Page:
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California lawmakers push to make the state a haven for 'abortion tourism'
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California lawmakers push to make the state a haven for 'abortion tourism'

Under a new law proposed by state lawmakers in California, a largely tax-subsidized fund could become available to help people from out-of-state access abortions.

California State Senators Nancy Skinner and Anna Caballero introduced Senate Bill 1142, which, if passed into law, will establish a public-private fund for the sole purpose of providing grant money to nonprofits to assist "low-income pregnant women" get "access to abortion services."

This bill has the explicit goal of attracting out-of-state women who seek abortion services which would subsequently establish California as a state friendly to abortion tourism.

PJ Media reported that the amount of taxpayer money used to support the fund would be determined by the California legislature.

SB 1142 is a self-styled response to laws passed in multiple Republican-controlled states that limit abortions to before the detection of a fetal heartbeat and is a preemptive attempt to codify protections to abortion access in law before the Supreme Court potentially overturns Roe v. Wade.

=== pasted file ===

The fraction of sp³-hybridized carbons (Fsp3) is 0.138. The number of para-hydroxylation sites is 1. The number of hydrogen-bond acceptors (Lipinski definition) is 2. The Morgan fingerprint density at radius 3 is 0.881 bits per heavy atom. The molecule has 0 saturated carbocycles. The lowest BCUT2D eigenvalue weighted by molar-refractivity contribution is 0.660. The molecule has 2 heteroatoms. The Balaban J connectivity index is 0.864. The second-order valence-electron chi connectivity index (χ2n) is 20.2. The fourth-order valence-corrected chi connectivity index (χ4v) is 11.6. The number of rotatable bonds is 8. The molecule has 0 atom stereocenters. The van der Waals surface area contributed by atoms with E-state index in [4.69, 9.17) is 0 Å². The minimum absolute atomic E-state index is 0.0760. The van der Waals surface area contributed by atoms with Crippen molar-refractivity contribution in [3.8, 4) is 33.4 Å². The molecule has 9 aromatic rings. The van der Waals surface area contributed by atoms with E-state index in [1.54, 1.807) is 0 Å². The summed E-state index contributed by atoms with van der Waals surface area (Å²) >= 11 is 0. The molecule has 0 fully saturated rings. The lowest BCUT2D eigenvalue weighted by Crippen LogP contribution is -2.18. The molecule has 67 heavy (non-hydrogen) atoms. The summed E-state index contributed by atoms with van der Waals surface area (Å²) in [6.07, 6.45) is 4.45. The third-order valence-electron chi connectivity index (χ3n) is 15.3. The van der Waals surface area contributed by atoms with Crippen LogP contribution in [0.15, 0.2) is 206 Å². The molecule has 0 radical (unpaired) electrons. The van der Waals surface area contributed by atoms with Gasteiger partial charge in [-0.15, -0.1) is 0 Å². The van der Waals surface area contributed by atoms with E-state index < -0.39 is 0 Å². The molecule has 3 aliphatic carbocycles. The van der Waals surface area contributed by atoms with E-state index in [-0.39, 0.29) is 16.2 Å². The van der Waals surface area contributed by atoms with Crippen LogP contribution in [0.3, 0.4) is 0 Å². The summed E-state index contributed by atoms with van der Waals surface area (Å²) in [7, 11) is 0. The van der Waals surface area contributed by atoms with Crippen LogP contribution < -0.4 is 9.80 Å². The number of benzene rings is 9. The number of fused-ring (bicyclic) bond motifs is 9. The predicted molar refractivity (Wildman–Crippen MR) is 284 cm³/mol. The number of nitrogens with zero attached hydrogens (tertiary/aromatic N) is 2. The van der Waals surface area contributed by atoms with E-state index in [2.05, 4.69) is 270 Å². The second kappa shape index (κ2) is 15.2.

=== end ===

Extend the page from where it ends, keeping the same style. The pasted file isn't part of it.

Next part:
Sen. Skinner said in a statement, "The U.S. Supreme Court's conservative majority seems poised to do the unthinkable. If the court overturns 50 years of settled law and takes away a woman's constitutional right to an abortion, California will not stand idly by."

She continued, "With SB 1142, California sends a clear message to the rest of the nation: We are fully committed to ensuring that California women and those who may seek refuge here have access to all reproductive services, including abortion."

In the September of 2021, California Governor Gavin Newsom signed two bills into law that prioritized securing the privacy of women who received abortions and the abortionists who provided them with these services, reported ABC News.

In doing so, Gov. Newsom declared California to be a "reproductive freedom state," which he viewed to be in direct contrast to the state of Texas's work to limit access to abortion.

The recently passed laws made it a crime to film people within 100 feet of an abortion clinic for the purpose of intimidation and make it easier for young women who are on their parents' insurance plans to keep sensitive medical information, like whether they received an abortion, private.

On the other hand, Republican-controlled states like Texas and Florida are having great levels of success in advancing laws that restrict abortion access after the detection of a fetal heartbeat.

In early March, the Texas Supreme Court upheld the state's recently passed six-week abortion ban. And, Florida Governor Ron DeSantis is preparing to sign a 15-week abortion ban into law.

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